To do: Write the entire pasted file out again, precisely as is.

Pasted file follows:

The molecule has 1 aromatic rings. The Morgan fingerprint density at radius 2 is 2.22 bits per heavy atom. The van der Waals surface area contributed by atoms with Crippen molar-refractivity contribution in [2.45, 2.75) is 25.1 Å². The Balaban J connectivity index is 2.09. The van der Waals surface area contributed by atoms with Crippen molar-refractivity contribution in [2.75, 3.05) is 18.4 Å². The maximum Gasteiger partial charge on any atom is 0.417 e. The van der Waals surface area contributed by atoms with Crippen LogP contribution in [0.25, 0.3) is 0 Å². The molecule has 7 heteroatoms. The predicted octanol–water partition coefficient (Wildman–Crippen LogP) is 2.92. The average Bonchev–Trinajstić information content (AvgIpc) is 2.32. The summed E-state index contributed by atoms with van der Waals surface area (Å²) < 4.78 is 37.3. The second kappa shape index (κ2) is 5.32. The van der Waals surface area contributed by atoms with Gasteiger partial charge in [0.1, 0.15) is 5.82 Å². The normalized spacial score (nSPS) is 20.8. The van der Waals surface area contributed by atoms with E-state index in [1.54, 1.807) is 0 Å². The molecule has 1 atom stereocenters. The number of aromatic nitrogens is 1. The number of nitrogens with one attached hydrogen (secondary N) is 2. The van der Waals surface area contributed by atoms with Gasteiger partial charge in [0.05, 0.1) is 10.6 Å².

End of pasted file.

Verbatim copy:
The molecule has 1 aromatic rings. The Morgan fingerprint density at radius 2 is 2.22 bits per heavy atom. The van der Waals surface area contributed by atoms with Crippen molar-refractivity contribution in [2.45, 2.75) is 25.1 Å². The Balaban J connectivity index is 2.09. The van der Waals surface area contributed by atoms with Crippen molar-refractivity contribution in [2.75, 3.05) is 18.4 Å². The maximum Gasteiger partial charge on any atom is 0.417 e. The van der Waals surface area contributed by atoms with Crippen LogP contribution in [0.25, 0.3) is 0 Å². The molecule has 7 heteroatoms. The predicted octanol–water partition coefficient (Wildman–Crippen LogP) is 2.92. The average Bonchev–Trinajstić information content (AvgIpc) is 2.32. The summed E-state index contributed by atoms with van der Waals surface area (Å²) < 4.78 is 37.3. The second kappa shape index (κ2) is 5.32. The van der Waals surface area contributed by atoms with Gasteiger partial charge in [0.1, 0.15) is 5.82 Å². The normalized spacial score (nSPS) is 20.8. The van der Waals surface area contributed by atoms with E-state index in [1.54, 1.807) is 0 Å². The molecule has 1 atom stereocenters. The number of aromatic nitrogens is 1. The number of nitrogens with one attached hydrogen (secondary N) is 2. The van der Waals surface area contributed by atoms with Gasteiger partial charge in [0.05, 0.1) is 10.6 Å².